A few weeks went by and he started texting me. I knew it would happen — he’d left the relationship so quickly. He couldn’t have had closure. He couldn’t have forgotten me so fast. We’d gone from a full-blown relationship that was some kind of bliss to nothing at all. And as hard as it had been for me to not reach out, the fact that I knew he was with someone else is what prevented me from doing it.
When he said all the right things, things I’d been dying to hear, I felt relieved. Like everything I had believed about him hadn’t been wrong. Maybe he was just hurting so badly that it drove him to make this one mistake. Maybe I could learn to trust him again.
After a week of pressing me, telling me how much he missed me — missed talking to me and kissing me — I let him come over. At first, I sat angrily with my arms crossed. I wouldn’t let him come near me. Then he told me how much he’d been thinking about me. He said I was all he could think about. Before I knew it, we were laughing, playing. And I forgot that he had left me and how he had done it. I forgot there was another person involved at all.
A few times during the night, I cried. We’d be lost in some intimate moment, and then I’d remember. He’d hug me and reassure me. At one point, he looked at me and said, “You know I’m still so in love with you.” She wasn’t a thought in his head. She was a mistake made out of grief and the need for something familiar. He and I were what was real.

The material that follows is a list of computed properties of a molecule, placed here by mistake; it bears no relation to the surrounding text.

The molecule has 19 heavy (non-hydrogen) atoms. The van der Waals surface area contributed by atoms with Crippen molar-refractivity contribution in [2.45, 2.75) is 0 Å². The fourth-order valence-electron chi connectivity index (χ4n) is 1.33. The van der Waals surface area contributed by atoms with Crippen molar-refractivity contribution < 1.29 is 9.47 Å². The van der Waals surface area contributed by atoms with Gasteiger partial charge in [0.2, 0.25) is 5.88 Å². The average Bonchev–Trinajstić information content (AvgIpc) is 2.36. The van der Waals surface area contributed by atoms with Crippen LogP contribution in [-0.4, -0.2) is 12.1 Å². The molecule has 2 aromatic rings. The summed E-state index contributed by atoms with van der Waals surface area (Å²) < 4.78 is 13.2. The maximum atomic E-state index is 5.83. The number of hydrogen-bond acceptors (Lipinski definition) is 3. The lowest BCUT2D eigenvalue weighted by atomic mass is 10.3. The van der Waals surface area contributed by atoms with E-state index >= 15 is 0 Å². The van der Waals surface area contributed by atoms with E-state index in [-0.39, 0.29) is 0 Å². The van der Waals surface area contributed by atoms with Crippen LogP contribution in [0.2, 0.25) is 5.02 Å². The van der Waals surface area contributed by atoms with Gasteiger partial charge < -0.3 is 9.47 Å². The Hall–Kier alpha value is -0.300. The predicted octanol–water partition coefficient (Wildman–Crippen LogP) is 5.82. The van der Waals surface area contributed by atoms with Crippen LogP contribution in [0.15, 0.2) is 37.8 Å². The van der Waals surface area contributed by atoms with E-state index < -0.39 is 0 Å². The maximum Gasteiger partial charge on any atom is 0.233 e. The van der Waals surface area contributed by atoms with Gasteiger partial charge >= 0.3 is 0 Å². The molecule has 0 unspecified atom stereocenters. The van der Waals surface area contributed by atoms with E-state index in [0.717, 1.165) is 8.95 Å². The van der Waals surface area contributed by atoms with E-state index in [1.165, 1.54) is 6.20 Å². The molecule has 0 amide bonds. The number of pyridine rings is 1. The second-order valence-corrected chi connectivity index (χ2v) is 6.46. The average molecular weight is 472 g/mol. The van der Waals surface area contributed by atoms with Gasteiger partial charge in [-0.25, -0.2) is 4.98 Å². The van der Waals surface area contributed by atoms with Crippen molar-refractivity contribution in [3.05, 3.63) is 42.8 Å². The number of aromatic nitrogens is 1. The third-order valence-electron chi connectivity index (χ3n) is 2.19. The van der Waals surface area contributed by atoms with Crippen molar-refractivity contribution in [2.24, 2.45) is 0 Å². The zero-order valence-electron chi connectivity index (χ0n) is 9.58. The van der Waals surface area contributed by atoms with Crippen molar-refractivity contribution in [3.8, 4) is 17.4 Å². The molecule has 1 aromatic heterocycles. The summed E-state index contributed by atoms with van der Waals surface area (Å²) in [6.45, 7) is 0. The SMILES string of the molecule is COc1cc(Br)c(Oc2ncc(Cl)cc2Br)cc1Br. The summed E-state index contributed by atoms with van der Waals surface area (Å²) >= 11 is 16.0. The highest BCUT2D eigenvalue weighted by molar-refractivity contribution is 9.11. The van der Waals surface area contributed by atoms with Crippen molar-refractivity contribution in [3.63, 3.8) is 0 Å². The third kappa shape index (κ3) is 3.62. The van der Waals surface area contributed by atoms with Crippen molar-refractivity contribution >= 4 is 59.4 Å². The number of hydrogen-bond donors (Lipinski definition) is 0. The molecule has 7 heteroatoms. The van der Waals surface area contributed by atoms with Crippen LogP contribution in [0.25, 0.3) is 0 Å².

There were real questions, though. Mine and his. Mine had to do with whether I’d ever be able to trust him. He was worried about whether he was truly ready for my two kids. Even more challenging, he wanted a baby of his own.
They were huge, pressing issues — issues I couldn’t run away from. I didn’t want any more kids. I’m 35 and my two are more than plenty. I felt bitter that, again, this might be the thing that scares someone away. It doesn’t matter if they are the wrong man. It still hurts when someone you love uses your kids as a reason not to be with you, even if they don’t say it out loud.
It sounds ridiculous, but when he told me he was staying with her, I was more shocked than before. I think I imagined that no one would come back just to hurt you again. This time, it was worse because it was partially my fault. I’d opened myself up to him again. I’d chosen to be trusting. I saw so much good in him and in us. And I believed that his grief had a hold on him and the choices he was making.
In the end, it doesn’t matter why he did it, or why he chose someone younger, with no kids, whom he doesn’t have to grow up for. Maybe he was in a place of wanting to step up when we met. After his father died, he didn’t want to be his best self anymore. He wanted to cling to the past in any way that he could. But that’s not my story to write.
My story is about moving forward, and moving on, again, even though I wasn’t ready to. I have done it so many times since my separation three years ago. It is harder than I’d have expected, and it does not get easier. Being tossed aside feels just as gutting now as it did when I was 16. Only now, I don’t have time to fall apart. I cry when my kids aren’t home, and then I put on my happy face. Sometimes the distraction is good. But we all need time to grieve the people we lose.
The silver lining is that after so many broken hearts, now I know I will always come back to myself. I know I’ll breathe easy again, and I know I’ll fall in love. I’m not running out of hope for that. I just hope that the next time I fall, it’s with someone who really does want me and everything that comes with me.
It sure sounds nice to hear. But it’s so much better when it’s true.